Land Rover's crystal-ball department reckons the global lux 'ute market is going to expand by 35 percent over the next five years, and it wants a big bite of this widening slice of profit pie. How best to get it? Expand the Range Rover brand while shrinking its footprint, both physically and environmentally.

This could have been accomplished lickety-split and on the Tata-Nano cheap by pounding the LR2's sheetmetal into the shape of the similarly compact LRX concept vehicle, but thankfully, that's not how the new Indian parent company rolls. No, the LRX is being developed into the Range Rover Evoque the hard way--by reimagining every detail to perform in a way that befits its bucks-up branding, while remaining faithful to the popular concept car's initial design and packaging.

First, the basics: The Evoque will be available in the U.S. as a two- or four-door, with the two-door seating four or five passengers. In place of the LR2's Volvo-designed 230-horsepower, 234-pound-foot I-6 is a Ford-built 2.0-liter turbocharged direct-injected engine good for 237 horses and 251 pound-feet. (It was developed alongside the Explorer's EcoBoost mill.) Power flows to the ground through a six-speed automatic transaxle and a standard Haldex Gen-IV all-wheel-drive system. Other markets will get the option of a 2.2-liter diesel that can be teamed with a manual transmission, auto start/stop technology, and front-wheel drive for max fuel economy.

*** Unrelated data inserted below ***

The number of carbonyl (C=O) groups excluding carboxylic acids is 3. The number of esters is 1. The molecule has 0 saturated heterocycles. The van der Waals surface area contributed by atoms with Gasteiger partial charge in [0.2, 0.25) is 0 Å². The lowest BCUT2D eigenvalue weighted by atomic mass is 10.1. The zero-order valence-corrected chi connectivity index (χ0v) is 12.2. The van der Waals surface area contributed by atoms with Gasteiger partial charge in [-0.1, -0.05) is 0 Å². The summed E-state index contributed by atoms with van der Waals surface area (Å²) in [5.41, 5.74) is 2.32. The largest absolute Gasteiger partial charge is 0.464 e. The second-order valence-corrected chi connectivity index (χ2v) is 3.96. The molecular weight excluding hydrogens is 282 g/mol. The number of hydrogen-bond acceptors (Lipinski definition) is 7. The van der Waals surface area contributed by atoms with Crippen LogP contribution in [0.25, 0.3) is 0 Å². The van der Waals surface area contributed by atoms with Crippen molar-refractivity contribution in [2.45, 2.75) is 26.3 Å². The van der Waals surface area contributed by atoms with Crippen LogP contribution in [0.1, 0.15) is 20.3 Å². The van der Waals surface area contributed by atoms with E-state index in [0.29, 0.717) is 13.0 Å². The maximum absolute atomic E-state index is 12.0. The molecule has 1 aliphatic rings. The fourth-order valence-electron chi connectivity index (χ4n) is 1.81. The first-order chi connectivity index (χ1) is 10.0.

The Evoque's architecture is loosely based on the LR2's Ford EUCD platform (Volvo S60/S80), but only a few floorpan and front crash-rail stampings are common in the bodywork, and the upper rear strut mounts are the only common chassis bits. The wheelbase is 0.1 inch shorter, while the bodywork shrinks 5.1-5.5 inches in length and 4.1-5.3 inches in height. (Width grows by 2.3 inches.) An aluminum hood, plastic fenders and tailgate, and extensive use of boron and other high-strength steel alloys help shave 128 pounds out of the bodywork. Figure in aluminum suspension knuckles, a magnesium dash-support beam, and the smaller engine, and the Evoque weighs in about 600 pounds lighter than the 3.2-liter I-6 LR2. Extensive aero tuning lowers the drag coefficient to 0.35, while the frontal area shrinks by 4.7 square feet -- all of which, along with electric steering assist, a smart-charging alternator, a transmission that shifts to a virtual neutral at idle, and low-rolling-resistance tires should make this the least thirsty Land Rover product ever, by a long shot.